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A Guide to London Customs and Good Manners

Every city has its own unspoken rules or etiquette and London is no different. Londoners act in a certain way and expect visitors to do the same, if not you may find yourself annoying many of the natives. Don’t worry, you won’t need to change your entire personality, just follow a few of these rules and you’ll fit in like you’ve been living here for years.

5 London Customs every tourist should remember:


When boarding a tube train, ALWAYS wait for people to get off first.

Commuters boarding a train at Farringdon Underground station, London, during a 48-hour tube strike as London Underground workers strike over planned job cuts and ticket office closures. PRESS ASSOCIATION Photo. Picture date: Wednesday February 5, 2014. See PA story INDUSTRY Tube. Photo credit should read: Yui Mok/PA Wire

I’m starting off with this because it’s the most frequent mistake visitors to London make and often the most annoying for Londoners. Since the dawn of time, or at least when the first tube line was built, Londoners have been told to always wait for passengers to get off the train first before boarding. This sentence is ingrained into our minds and when someone breaks this sacred rule it can cause chaos.

Many cultures follow the same rule, however others have an ‘every man for themselves’ approach to boarding public transport which will not be tolerated in the UK. So I implore you, if you only remember one of London’s customs, please let it be this one.


Please don’t stop in the middle of the pathway to take photo’s.

London is a busy place and its population likes to keep moving at a fast place. A common complaint is that tourists often stop in the middle of the pathway to take pictures of the nearest attraction, blocking the path of someone who is already late for work. Of course we want you to enjoy the city and take as many photo’s as possible, but if you are on a busy street, take a few minutes to find a quieter location to take your selfies. If you’re not careful you may find yourself in they way of the Queens Guard like this unfortunate fellow did:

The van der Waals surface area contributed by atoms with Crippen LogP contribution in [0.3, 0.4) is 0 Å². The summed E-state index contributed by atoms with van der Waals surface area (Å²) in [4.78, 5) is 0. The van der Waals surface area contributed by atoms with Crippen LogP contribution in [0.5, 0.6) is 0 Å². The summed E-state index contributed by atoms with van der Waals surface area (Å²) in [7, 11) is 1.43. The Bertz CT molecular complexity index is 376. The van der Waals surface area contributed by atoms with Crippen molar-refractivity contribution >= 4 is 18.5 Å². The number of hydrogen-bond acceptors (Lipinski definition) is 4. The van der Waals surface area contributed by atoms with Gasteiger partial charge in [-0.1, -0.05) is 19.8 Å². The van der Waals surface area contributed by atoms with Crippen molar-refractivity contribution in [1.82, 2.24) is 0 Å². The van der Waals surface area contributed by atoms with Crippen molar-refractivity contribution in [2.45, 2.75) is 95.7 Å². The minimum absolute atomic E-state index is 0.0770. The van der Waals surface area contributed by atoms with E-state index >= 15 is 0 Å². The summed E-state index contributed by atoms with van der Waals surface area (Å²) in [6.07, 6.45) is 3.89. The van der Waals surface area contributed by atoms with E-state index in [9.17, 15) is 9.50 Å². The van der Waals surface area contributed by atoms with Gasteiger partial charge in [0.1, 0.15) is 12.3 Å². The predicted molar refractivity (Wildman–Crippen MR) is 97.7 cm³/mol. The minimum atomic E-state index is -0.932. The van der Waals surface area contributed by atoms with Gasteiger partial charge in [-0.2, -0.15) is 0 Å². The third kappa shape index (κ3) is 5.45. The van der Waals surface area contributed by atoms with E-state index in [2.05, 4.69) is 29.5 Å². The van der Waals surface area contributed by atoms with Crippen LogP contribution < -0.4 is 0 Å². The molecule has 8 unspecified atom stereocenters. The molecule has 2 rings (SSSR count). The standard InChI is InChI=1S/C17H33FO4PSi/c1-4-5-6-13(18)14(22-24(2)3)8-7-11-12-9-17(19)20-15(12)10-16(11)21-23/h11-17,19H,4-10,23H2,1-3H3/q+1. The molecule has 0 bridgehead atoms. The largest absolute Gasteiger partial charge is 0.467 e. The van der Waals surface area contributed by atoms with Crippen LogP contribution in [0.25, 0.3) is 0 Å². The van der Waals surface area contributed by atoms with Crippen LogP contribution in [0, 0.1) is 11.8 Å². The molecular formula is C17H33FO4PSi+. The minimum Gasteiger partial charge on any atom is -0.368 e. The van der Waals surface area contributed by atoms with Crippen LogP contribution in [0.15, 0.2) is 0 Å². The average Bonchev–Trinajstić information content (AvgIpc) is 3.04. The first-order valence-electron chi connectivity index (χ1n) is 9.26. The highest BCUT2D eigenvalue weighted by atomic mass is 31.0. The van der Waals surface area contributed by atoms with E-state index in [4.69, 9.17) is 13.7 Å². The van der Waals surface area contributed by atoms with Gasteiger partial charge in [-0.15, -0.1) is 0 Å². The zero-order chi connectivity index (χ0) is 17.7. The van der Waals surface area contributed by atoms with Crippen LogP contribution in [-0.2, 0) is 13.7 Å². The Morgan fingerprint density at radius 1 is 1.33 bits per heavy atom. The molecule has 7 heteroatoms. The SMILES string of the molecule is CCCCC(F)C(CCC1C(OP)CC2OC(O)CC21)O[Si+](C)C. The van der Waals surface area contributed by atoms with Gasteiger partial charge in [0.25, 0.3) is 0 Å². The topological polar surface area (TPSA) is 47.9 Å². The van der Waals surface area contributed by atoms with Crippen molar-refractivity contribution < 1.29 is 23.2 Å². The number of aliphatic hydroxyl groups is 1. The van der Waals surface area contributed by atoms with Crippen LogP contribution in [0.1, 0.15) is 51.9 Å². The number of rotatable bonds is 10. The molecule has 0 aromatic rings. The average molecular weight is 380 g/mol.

Please be polite.

london customs

You will be surprised how far a ‘please’ and ‘thank you’ will go in London. The British probably repeat these words dozens of times a day to nearly everyone they meet. Every transaction and encounter should usually start and end with these words, to not do so many come across as rude to a British person. So when you are busying a coffee or asking for directions, use the magic words and people will really appreciate it. Holding the door open for someone else is also a common custom in the UK, as well as giving others right of way.


People might look unfriendly or unapproachable, but most are willing to stop and help out a tourist.

If you need help finding a tube station, or you’re lost in some corner of the city, don’t be afraid to ask for help. London has a bit of a reputation in the rest of the UK as being unfriendly and it’s not hard to see why. Most people walk sternly and tend to avoid all communication with each other. Never the less the vast majority of Londoners are willing to pause their hectic life to help out a tourists in distress, so don’t be afraid to ask someone for help.


Stand on the right side of the escalator, or walk up the left side.


The rule for escalators in London is that if you want to stand still you stand on the right, if you want to walk up the escalator you stand on the left. People who stand on the left will find themselves in the way of someone running up the escalator trying to get to their meeting on time and they would rather not do the awkward shuffle past murmuring ‘excuse me’ half way up.

If you manage to follow these simple customs then you’re pretty much guaranteed to not get on the wrong side of any locals; but let’s be honest, even if you failed to follow every one of these rules, we are too polite to say anything about it!


London Writer and Blogger. Featured in the Sunday Telegraph and Sunday Times.

1 Comment
  1. Reply Avatar
    Daniel Pharaoh May 24, 2016 at 10:49 pm


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